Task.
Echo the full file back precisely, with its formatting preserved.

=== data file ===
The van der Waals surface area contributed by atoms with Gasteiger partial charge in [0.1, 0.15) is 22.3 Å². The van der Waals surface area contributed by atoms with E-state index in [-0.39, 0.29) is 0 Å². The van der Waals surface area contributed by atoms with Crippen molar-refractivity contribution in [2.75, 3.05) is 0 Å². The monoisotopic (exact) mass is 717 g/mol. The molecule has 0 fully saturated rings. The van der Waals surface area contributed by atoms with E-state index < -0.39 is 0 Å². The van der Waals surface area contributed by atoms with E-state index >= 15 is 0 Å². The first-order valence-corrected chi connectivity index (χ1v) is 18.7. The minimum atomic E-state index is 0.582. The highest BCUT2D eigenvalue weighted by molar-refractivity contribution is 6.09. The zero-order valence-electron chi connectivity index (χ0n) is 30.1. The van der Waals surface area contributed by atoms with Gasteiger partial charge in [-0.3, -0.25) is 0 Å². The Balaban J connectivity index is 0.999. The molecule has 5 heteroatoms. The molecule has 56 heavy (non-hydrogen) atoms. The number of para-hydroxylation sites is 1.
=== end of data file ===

The van der Waals surface area contributed by atoms with Gasteiger partial charge in [0.1, 0.15) is 22.3 Å². The van der Waals surface area contributed by atoms with E-state index in [-0.39, 0.29) is 0 Å². The van der Waals surface area contributed by atoms with Crippen molar-refractivity contribution in [2.75, 3.05) is 0 Å². The monoisotopic (exact) mass is 717 g/mol. The molecule has 0 fully saturated rings. The van der Waals surface area contributed by atoms with E-state index < -0.39 is 0 Å². The van der Waals surface area contributed by atoms with E-state index >= 15 is 0 Å². The first-order valence-corrected chi connectivity index (χ1v) is 18.7. The minimum atomic E-state index is 0.582. The highest BCUT2D eigenvalue weighted by molar-refractivity contribution is 6.09. The zero-order valence-electron chi connectivity index (χ0n) is 30.1. The van der Waals surface area contributed by atoms with Gasteiger partial charge in [-0.3, -0.25) is 0 Å². The Balaban J connectivity index is 0.999. The molecule has 5 heteroatoms. The molecule has 56 heavy (non-hydrogen) atoms. The number of para-hydroxylation sites is 1.